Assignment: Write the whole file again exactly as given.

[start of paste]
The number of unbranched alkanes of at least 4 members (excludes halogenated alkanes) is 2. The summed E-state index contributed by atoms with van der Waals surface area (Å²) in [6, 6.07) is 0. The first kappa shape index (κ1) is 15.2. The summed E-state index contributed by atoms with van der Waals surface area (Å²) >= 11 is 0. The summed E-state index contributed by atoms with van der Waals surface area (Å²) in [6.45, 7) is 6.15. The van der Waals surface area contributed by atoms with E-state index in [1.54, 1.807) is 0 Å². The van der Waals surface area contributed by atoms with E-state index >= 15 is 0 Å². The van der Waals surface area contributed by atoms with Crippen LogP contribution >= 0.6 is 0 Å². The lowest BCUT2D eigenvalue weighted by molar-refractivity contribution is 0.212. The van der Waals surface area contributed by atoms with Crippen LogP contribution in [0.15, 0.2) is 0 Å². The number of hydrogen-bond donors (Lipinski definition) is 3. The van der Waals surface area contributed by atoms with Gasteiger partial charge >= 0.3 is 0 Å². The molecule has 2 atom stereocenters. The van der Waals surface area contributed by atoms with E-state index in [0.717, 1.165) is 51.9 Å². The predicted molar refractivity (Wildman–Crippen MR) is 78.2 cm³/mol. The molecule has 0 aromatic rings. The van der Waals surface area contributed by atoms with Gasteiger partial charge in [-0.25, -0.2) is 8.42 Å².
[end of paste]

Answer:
The number of unbranched alkanes of at least 4 members (excludes halogenated alkanes) is 2. The summed E-state index contributed by atoms with van der Waals surface area (Å²) in [6, 6.07) is 0. The first kappa shape index (κ1) is 15.2. The summed E-state index contributed by atoms with van der Waals surface area (Å²) >= 11 is 0. The summed E-state index contributed by atoms with van der Waals surface area (Å²) in [6.45, 7) is 6.15. The van der Waals surface area contributed by atoms with E-state index in [1.54, 1.807) is 0 Å². The van der Waals surface area contributed by atoms with E-state index >= 15 is 0 Å². The van der Waals surface area contributed by atoms with Crippen LogP contribution >= 0.6 is 0 Å². The lowest BCUT2D eigenvalue weighted by molar-refractivity contribution is 0.212. The van der Waals surface area contributed by atoms with Crippen LogP contribution in [0.15, 0.2) is 0 Å². The number of hydrogen-bond donors (Lipinski definition) is 3. The van der Waals surface area contributed by atoms with Gasteiger partial charge >= 0.3 is 0 Å². The molecule has 2 atom stereocenters. The van der Waals surface area contributed by atoms with E-state index in [0.717, 1.165) is 51.9 Å². The predicted molar refractivity (Wildman–Crippen MR) is 78.2 cm³/mol. The molecule has 0 aromatic rings. The van der Waals surface area contributed by atoms with Gasteiger partial charge in [-0.25, -0.2) is 8.42 Å².